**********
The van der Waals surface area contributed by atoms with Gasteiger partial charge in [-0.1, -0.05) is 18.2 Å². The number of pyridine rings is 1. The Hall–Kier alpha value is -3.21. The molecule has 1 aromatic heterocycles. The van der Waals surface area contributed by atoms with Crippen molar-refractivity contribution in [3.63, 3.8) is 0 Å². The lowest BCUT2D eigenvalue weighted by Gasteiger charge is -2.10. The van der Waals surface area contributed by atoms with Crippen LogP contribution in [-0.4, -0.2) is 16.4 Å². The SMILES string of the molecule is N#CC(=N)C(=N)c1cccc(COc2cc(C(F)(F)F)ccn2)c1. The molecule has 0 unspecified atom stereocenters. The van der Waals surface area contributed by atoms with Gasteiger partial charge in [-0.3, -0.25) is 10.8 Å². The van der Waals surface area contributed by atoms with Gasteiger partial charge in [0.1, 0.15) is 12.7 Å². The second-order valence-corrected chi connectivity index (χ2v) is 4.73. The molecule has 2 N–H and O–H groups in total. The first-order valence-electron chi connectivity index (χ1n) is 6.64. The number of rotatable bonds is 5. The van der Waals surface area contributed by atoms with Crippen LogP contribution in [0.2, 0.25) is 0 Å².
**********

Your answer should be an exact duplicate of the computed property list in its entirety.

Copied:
The van der Waals surface area contributed by atoms with Gasteiger partial charge in [-0.1, -0.05) is 18.2 Å². The number of pyridine rings is 1. The Hall–Kier alpha value is -3.21. The molecule has 1 aromatic heterocycles. The van der Waals surface area contributed by atoms with Crippen molar-refractivity contribution in [3.63, 3.8) is 0 Å². The lowest BCUT2D eigenvalue weighted by Gasteiger charge is -2.10. The van der Waals surface area contributed by atoms with Crippen LogP contribution in [-0.4, -0.2) is 16.4 Å². The SMILES string of the molecule is N#CC(=N)C(=N)c1cccc(COc2cc(C(F)(F)F)ccn2)c1. The molecule has 0 unspecified atom stereocenters. The van der Waals surface area contributed by atoms with Gasteiger partial charge in [-0.3, -0.25) is 10.8 Å². The van der Waals surface area contributed by atoms with Gasteiger partial charge in [0.1, 0.15) is 12.7 Å². The second-order valence-corrected chi connectivity index (χ2v) is 4.73. The molecule has 2 N–H and O–H groups in total. The first-order valence-electron chi connectivity index (χ1n) is 6.64. The number of rotatable bonds is 5. The van der Waals surface area contributed by atoms with Crippen LogP contribution in [0.2, 0.25) is 0 Å².